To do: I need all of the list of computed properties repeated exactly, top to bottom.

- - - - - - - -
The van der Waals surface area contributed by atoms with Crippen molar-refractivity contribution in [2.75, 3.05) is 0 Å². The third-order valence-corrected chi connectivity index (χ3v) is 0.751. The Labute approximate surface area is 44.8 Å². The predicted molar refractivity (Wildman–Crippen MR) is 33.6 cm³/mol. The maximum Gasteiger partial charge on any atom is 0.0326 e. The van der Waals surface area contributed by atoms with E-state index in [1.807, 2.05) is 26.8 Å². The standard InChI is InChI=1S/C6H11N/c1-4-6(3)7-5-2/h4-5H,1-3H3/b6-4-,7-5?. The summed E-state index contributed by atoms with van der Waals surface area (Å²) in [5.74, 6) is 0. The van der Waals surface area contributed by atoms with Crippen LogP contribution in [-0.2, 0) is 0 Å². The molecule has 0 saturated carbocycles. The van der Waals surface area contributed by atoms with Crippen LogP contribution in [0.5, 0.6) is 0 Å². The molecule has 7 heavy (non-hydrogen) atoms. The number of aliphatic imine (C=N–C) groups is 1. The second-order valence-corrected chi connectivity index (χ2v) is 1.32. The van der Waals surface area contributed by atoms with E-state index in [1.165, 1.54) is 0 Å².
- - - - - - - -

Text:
The van der Waals surface area contributed by atoms with Crippen molar-refractivity contribution in [2.75, 3.05) is 0 Å². The third-order valence-corrected chi connectivity index (χ3v) is 0.751. The Labute approximate surface area is 44.8 Å². The predicted molar refractivity (Wildman–Crippen MR) is 33.6 cm³/mol. The maximum Gasteiger partial charge on any atom is 0.0326 e. The van der Waals surface area contributed by atoms with E-state index in [1.807, 2.05) is 26.8 Å². The standard InChI is InChI=1S/C6H11N/c1-4-6(3)7-5-2/h4-5H,1-3H3/b6-4-,7-5?. The summed E-state index contributed by atoms with van der Waals surface area (Å²) in [5.74, 6) is 0. The van der Waals surface area contributed by atoms with Crippen LogP contribution in [-0.2, 0) is 0 Å². The molecule has 0 saturated carbocycles. The van der Waals surface area contributed by atoms with Crippen LogP contribution in [0.5, 0.6) is 0 Å². The molecule has 7 heavy (non-hydrogen) atoms. The number of aliphatic imine (C=N–C) groups is 1. The second-order valence-corrected chi connectivity index (χ2v) is 1.32. The van der Waals surface area contributed by atoms with E-state index in [1.165, 1.54) is 0 Å².